Turning the tide on inequality

Authors: Jack Maycock
  • Reading time: 6 min.
  • Posted on: March 11, 2021

Last week, Chancellor Rishi Sunak announced the budget for 2021. Conspicuously missing from his speech were reforms to Council Tax and Stamp Duty amidst growing calls for a fairer property tax system. Over the past year we’ve been working with campaign group Fairer Share to push for a tax system that helps to reduce the growing inequalities we face as a society, rather than add to them.  


The reality is that inequality in the UK is extremely high. Since rising rapidly throughout the 1980’s, high levels of income inequality have remained fairly unchanged for much of the last 30 years, save for incremental rises through the 2010’s. The pandemic — and the political response to it — now runs the risk of creating the highest levels of income and wealth inequality in the post-war era. 

Over the past 12 months, many of the UK’s richest have seen their wealth boom through sustained — or in many cases improved — income and capital gains, while saving plenty of money through their reduced consumption. For those on lower-incomes, the pandemic has brought an entirely different reality — one of job losses, reduced working hours, furlough, and mounting debt.

A particularly worrying aspect of UK inequality is its geography. To an extent, the disparity between the North East and London can be understood by looking at house prices in the two areas. In London, the average house price is now just short of £500,000, compared to the North East which has an average house price of £140,000. While housing supply (or lack of) and foreign investment has always played a role, the varying purchasing power between regions has never been this stark.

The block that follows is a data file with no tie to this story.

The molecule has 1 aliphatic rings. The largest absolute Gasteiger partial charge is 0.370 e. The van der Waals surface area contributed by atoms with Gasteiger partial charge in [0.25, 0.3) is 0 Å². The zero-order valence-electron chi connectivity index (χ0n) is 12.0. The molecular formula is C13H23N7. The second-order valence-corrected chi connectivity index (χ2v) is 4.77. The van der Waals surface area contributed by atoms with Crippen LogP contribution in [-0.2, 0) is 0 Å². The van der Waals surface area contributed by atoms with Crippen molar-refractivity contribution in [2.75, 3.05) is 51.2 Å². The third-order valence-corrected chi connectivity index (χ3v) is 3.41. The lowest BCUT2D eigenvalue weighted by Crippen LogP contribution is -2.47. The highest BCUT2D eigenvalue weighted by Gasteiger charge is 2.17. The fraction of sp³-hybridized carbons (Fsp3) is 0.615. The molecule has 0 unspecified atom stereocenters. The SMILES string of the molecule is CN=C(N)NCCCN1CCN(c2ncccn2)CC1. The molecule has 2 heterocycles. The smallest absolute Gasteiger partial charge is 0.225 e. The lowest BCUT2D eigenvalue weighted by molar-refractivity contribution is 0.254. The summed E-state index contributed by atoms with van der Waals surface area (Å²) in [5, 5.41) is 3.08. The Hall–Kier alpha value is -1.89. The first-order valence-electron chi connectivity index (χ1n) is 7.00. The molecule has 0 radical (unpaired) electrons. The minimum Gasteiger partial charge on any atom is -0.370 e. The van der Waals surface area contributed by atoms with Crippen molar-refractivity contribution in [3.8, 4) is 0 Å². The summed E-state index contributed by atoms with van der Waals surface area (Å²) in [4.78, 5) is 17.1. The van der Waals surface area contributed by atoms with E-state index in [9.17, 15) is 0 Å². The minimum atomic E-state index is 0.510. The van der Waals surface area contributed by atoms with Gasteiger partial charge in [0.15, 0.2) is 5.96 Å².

By one measure, the UK has the worst regional inequality in the developed world:


There are many factors which feed the varying inequalities in the UK, but one of the least discussed is the impact of our Council Tax system. Council Tax has become more and more regressive almost every year since it was introduced. Based on property valuations from 1991, London’s house price surge in the 1990’s and 2000’s, combined with the ability of local authorities to increase the tax rate based on local needs, has led to a vast geographical disparity in the tax burden. 

For example, Liverpool Walton is the most deprived constituency in England, and yet it has the fifth highest Council Tax burden in the country. A low-value home there can expect a tax rate around 29 times higher than a property in the most expensive Council Tax band in Kensington. Even in real terms, the cheapest home in Liverpool would only pay £200 less than the most expensive home in Westminster (sold last year for £250 million!). 

Imagine for a moment how we would view income tax if the same disparity applied; the super-wealthy paying only a fraction of the tax rates faced by everyone else, and in many cases paying less in tax. 
We’re taxing the wrong people — and the impact of this has been supercharged by the pandemic. Citizens Advice now estimate that over 3.5 million people are in Council Tax arrears, an increase of over 2 million since last March. As a priority debt, non-payment can lead to enforcement action including repossessions, reduced Universal Credit, and even prison time.


The economic case for property tax reform has been clear for some time. Economists across the political spectrum have long been in agreement that Council Tax is “regressive, distortionary and out of date”, but politically there has been paralysis. 

Largely caused by a fear of similar repercussions to the 1980’s Poll Tax where Margaret Thatcher was forced to step down as Prime Minister after mass riots, consecutive Labour and Conservative governments have sought to avoid any major reform to property taxation, even as it became more and more regressive over time.